Hey Matt, thanks again for sitting down with me today. To get started, why don’t you tell us a little bit about yourself? Where you’ve been? What you’ve done? And most importantly, why you are passionate about cities?

Sure! I’m originally from Los Angeles, but lived with family in Barrington, Illinois after high school — it’s a suburb northwest of Chicago. I started community college out that way and then transferred to the University of San Diego where I earned a B.A. in political science and environmental studies. After moving around a bit, I wound up working on Capitol Hill for Senator Menendez and later for Congressman Sires — both represent New Jersey. I went on to serve as a federal policy manager for the Safe Routes to School National Partnership prior to joining NLC.

Why cities? Well, with the exception of the small Jamaican fishing village that I lived in while serving in the Peace Corps, I’ve lived most of my life in large cities. On top of that, serving for members of Congress — both former mayors — representing New Jersey, a state with 7 of the 10 most densely populated cities in the country, ingrained in me an interest and deep respect for city leaders and the work that they do.

So, why transportation policy?

I’ve always been a rail and cars type of guy. I even once took a train from Washington D.C. to Los Angeles.

Oh wow!

But to be honest, I didn’t see myself going down this path when I moved to D.C. The interest in transportation and infrastructure has always been there, but I saw myself headed down a career path in environmental advocacy.

I started doing energy, environment, and transportation policy work for Senator Menendez, who chairs the Senate subcommittee with jurisdiction over transit. Working on the passage of the MAP-21 transportation bill for him in 2012 really sparked my interest in the issue area. Later, when an opportunity came up to staff Congressman Sires on the House Transportation and Infrastructure Committee, I jumped on it.

Transportation lets you get at the cross section of energy and the environment. These policies that you work on get mobilized in a way that not many other areas do not in the current political climate. The best part is that this line of work leads to both economically and physically healthier and stronger communities.

As a side note, the transportation policy community is refreshingly non-partisan. It very much feels like an area of broad consensus in an increasingly partisan world. We all want better infrastructure in our communities. Of course there is still disagreement about how and when things get done, but it’s nice to see that we all want things to get done.

What do you see in store for transportation policy and cities in 2017 with a new administration and Congress?

I think it’s still a bit of an unknown. The Trump Administration is talking about a trillion-dollar infrastructure program that will use tax credits to spur public private partnerships. I think it’s early to tell exactly what  his final proposal will look like, but I think it’s exciting that we just came off of a campaign in which both parties passionately discussed transportation and infrastructure.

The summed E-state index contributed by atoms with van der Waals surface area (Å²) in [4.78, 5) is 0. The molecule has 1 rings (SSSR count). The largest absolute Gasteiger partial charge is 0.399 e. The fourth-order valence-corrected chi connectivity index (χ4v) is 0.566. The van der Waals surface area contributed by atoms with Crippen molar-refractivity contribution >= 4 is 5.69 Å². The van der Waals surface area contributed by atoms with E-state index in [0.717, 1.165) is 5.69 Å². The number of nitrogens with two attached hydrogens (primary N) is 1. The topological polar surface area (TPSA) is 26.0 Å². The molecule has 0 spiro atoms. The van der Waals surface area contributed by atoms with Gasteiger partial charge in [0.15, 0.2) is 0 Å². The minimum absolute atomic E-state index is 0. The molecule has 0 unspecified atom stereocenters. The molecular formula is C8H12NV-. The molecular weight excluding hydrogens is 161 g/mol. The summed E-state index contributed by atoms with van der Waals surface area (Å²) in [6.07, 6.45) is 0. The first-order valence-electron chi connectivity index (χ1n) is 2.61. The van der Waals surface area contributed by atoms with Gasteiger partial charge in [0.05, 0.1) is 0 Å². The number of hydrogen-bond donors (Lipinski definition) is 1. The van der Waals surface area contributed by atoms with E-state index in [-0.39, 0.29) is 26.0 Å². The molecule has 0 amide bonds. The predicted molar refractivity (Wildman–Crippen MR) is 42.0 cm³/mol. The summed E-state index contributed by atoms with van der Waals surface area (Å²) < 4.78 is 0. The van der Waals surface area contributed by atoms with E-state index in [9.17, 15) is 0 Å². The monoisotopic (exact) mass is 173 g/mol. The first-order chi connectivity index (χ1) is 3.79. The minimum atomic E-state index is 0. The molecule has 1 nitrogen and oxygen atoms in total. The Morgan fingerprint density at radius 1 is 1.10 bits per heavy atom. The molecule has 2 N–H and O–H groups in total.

The American Society of Civil Engineers report card gave America a D+ across all areas of infrastructure. Our infrastructure used to be the envy of the world, but we’re at a place now where bridges collapse and congestion is costing our families thousands of dollars every year and we still don’t see more federal funding to bring our infrastructure truly into the 21st century.

Congress and the administration are talking about doing something here, and we need this investment. Elaine Chao, the nominee for Secretary of Transportation, has discussed this need in her confirmation hearing. She also indicated that whatever comes down the pipeline in the next few years will likely be a mix of funding and financing tools, so I think cities should see that as a sign of hope. I also see this as a positive message that cities can bring to the Capitol Hill when they come to advocate; we should look into public private partnerships as part of the solution, but we still need that revenue.

My ask of the administration is that we start putting money directly in the hands of cities, that’s where the outcomes would be the greatest.

Outside of Washington, the intersection of transportation and technology is only going to advance in 2017. We’re going to have more and more questions and answers as to how these new technologies interact with our existing infrastructure. Whether it’s autonomous vehicles or ridesharing, it’s all pretty exciting.

Finally, a fun question, what is your spirit city? With which city do you identify the most?

San Diego. I mean for the weather alone. I think San Diego has some of the most incredible public spaces — from all of the beaches to Balboa park. But seriously, that 75-degree weather year round is pretty great.

Join us at CCC and meet Matt Colvin as well as the rest of your City Advocates. Visit the CCC website to register now!